Friday, October 13, 2006

Even the most unfortunate of unfortunate events must end, unfortunately

I don't like children's stories with morals, but I don't mind if they teach a lesson. Morals and lessons are not the same thing.

A moral is the "point" of a story. It is the usually obvious, usually conventional, usually cliched bit of wisdom every character and incident is in the story to prove, and even when it's not tacked on at the end in bold letters it's explicitly stated more than once throughout by a character or the narrator or both.

A lesson unfolds unobtrusively, often subtextually, along with the story itself. It's a useful fact of life that the characters and events can't help illustrating simply by being what they are. A character who picks up a hot kettle from the stove without using a pot holder and burns her fingers is teaching a lesson. The lesson turns into a moral when she says to herself or another character says to her or the narrator says to us, without irony, "Good little children think before they act and remember what their science teachers taught them about the heat conductivity of metal."

One story can teach many lessons. And usually it isn't necessary for parents or teachers to explain them. Sometimes it's best not to. It's best if the young readers figure it out for themselves or take it in without knowing it and only disover the lesson and its usefulness by having it proved by events in their own lives.

Having spent the last thirteen years sort of immersed in children's stories and forced to watch too many movies aimed at kids, I can tell you. There's an awful lot of excellent children's literature out there these days and some pretty darn good movies for kids, but it's the case that the stories go quietly about their business of entertaining while almost accidentally teaching lessons while the movies hit you over the head, again and again and again, with morals.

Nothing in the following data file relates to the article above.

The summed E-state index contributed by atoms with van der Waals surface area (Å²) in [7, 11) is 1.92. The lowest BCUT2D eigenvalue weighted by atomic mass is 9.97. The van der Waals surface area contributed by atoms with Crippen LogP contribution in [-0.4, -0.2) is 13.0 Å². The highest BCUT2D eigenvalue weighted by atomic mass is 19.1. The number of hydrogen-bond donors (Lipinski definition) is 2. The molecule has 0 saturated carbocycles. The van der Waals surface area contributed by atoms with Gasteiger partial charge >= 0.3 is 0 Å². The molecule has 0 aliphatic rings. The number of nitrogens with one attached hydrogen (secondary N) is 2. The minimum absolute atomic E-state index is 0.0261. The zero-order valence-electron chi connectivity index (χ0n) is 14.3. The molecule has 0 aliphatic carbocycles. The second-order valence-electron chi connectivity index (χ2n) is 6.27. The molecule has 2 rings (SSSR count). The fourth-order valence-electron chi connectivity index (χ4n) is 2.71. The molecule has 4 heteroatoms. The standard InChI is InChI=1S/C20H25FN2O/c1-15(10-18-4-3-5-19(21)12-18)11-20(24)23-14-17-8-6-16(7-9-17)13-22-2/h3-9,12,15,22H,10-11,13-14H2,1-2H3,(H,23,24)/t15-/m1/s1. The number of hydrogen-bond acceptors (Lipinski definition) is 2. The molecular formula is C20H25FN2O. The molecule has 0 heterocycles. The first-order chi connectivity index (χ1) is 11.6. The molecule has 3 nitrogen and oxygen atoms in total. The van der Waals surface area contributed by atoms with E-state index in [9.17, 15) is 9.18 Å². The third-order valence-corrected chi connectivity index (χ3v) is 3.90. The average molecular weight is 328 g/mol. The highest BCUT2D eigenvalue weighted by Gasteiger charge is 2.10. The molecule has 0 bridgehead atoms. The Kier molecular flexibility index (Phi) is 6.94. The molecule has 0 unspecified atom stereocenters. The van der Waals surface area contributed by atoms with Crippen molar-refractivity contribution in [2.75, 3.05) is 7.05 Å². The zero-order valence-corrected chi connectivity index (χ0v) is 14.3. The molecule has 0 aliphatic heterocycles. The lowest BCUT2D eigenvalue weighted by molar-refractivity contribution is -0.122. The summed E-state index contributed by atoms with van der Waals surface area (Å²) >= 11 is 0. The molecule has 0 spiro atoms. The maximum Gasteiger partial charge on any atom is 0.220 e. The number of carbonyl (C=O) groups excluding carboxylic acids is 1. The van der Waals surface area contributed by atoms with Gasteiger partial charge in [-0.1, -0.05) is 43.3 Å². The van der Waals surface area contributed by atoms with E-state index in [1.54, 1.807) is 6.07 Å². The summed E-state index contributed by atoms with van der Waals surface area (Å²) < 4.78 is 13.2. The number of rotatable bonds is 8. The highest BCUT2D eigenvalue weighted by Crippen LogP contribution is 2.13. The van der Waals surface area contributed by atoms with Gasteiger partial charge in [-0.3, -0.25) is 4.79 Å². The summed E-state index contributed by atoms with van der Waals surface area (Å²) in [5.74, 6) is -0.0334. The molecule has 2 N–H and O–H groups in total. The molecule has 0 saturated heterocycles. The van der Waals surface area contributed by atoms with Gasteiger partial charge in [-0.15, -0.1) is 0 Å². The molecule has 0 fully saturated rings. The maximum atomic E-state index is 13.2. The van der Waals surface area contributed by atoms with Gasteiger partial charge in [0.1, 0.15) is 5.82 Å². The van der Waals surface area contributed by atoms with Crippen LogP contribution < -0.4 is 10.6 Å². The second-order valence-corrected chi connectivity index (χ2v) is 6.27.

Usually the same stupid moral too, one of two trite variants of BE TRUE TO YOURSELF.

Live your dream!


Follow your heart.

Being true to yourself, living your dream, and following your heart are always presented as self-aggrandizing enterprises too. Nobody's true to themselves by being self-sacrificing and self-effacing. Nobody's dream is to cure cancer or work for world peace. Nobody's heart ever leads them away from the crowd, up a mountain, into the dessert, out into space, unless it's going to lead them back to the cheering multitudes ecstatic that the hero or heroine has been true to their self, lived the dream, and followed their heart and ready to make them our society's version of royalty, a celebrity.

Not that I'm recommending it, but if you work your way through the kids' and family sections at Blockbuster you'll be amazed by how many of these movies end with the heroes and heroines surrounded by cheering crowds or somehow shown to have earned universal love and approval.

Our most recent experience of that was the Mannion Family Movie Night feature of a few weeks ago, Hoot, a movie based on the book by the usually reliably cynical Carl Hiaasen.

Listen, children.